The Fifth Avenue garden, with its neoclassical urns and limestone façade, is grand and imposing. Set back from the sidewalk, behind the tall fence guarded by mythic iron griffins, the raised garden is presented like the stage of a theater, separating it from the busy world. Likewise, viewing the garden from the windows of the Fragonard Room, the Living Hall, and new Portico Gallery visually integrates the art and gardens in a way no other museum in the city can.

Indeed, in 2011, the portico at the north end of this garden was enclosed and its architectural features cleaned and conserved. Out of this underutilized space a new daylit gallery was created that affords our visitors a fresh prospect from which to enjoy the Fifth Avenue Garden. This green space is also the site of an annual Garden Party, a fundraiser through which supporters and the general public have special access to the long majestic lawn, terraced steps, magnolia trees, and rose garden.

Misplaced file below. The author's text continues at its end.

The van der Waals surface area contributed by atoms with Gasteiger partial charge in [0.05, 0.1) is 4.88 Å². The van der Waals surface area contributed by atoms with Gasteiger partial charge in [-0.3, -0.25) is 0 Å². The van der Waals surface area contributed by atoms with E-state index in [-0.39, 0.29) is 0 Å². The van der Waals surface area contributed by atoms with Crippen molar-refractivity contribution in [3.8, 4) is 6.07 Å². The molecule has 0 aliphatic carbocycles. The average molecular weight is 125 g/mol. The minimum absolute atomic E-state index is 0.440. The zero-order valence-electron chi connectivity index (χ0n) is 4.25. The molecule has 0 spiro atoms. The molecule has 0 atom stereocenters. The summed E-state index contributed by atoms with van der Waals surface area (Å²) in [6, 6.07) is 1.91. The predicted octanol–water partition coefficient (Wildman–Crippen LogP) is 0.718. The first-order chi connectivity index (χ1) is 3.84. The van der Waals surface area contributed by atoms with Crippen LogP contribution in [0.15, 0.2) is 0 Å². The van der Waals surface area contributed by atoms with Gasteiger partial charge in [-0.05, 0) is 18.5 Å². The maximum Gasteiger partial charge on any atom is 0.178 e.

The Garden Court at the heart of the museum, approximately 88 feet long and 50 feet wide, was designed by John Russell Pope to replace the open carriage court of the original Frick residence. The Court's paired Ionic columns and symmetrical planting beds were later echoed in Pope's design for the original building of the National Gallery of Art in Washington.

Alternatively, the Seventieth Street Garden, designed by Russell Page in 1977, is soft and intimate. In the words of its designer, this elevated garden is to be viewed — from the street or through the arched windows of the Reception Hall — like an Impressionist painting.